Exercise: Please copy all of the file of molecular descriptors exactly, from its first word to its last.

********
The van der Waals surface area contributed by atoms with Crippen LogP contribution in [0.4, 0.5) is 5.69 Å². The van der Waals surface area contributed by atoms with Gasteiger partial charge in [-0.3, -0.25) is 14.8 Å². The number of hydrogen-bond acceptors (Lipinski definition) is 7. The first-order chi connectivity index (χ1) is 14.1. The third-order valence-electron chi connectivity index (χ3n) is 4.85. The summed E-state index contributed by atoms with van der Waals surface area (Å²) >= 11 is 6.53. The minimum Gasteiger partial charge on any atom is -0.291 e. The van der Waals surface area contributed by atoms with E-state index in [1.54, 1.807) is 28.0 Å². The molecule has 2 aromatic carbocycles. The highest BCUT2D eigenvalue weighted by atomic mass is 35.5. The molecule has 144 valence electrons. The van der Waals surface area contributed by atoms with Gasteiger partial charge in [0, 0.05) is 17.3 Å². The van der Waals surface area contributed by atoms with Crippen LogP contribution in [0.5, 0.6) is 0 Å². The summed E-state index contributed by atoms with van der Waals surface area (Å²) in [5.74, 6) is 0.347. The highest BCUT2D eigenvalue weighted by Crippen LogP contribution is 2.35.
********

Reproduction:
The van der Waals surface area contributed by atoms with Crippen LogP contribution in [0.4, 0.5) is 5.69 Å². The van der Waals surface area contributed by atoms with Gasteiger partial charge in [-0.3, -0.25) is 14.8 Å². The number of hydrogen-bond acceptors (Lipinski definition) is 7. The first-order chi connectivity index (χ1) is 14.1. The third-order valence-electron chi connectivity index (χ3n) is 4.85. The summed E-state index contributed by atoms with van der Waals surface area (Å²) >= 11 is 6.53. The minimum Gasteiger partial charge on any atom is -0.291 e. The van der Waals surface area contributed by atoms with E-state index in [1.54, 1.807) is 28.0 Å². The molecule has 2 aromatic carbocycles. The highest BCUT2D eigenvalue weighted by atomic mass is 35.5. The molecule has 144 valence electrons. The van der Waals surface area contributed by atoms with Gasteiger partial charge in [0, 0.05) is 17.3 Å². The van der Waals surface area contributed by atoms with Crippen LogP contribution in [0.5, 0.6) is 0 Å². The summed E-state index contributed by atoms with van der Waals surface area (Å²) in [5.74, 6) is 0.347. The highest BCUT2D eigenvalue weighted by Crippen LogP contribution is 2.35.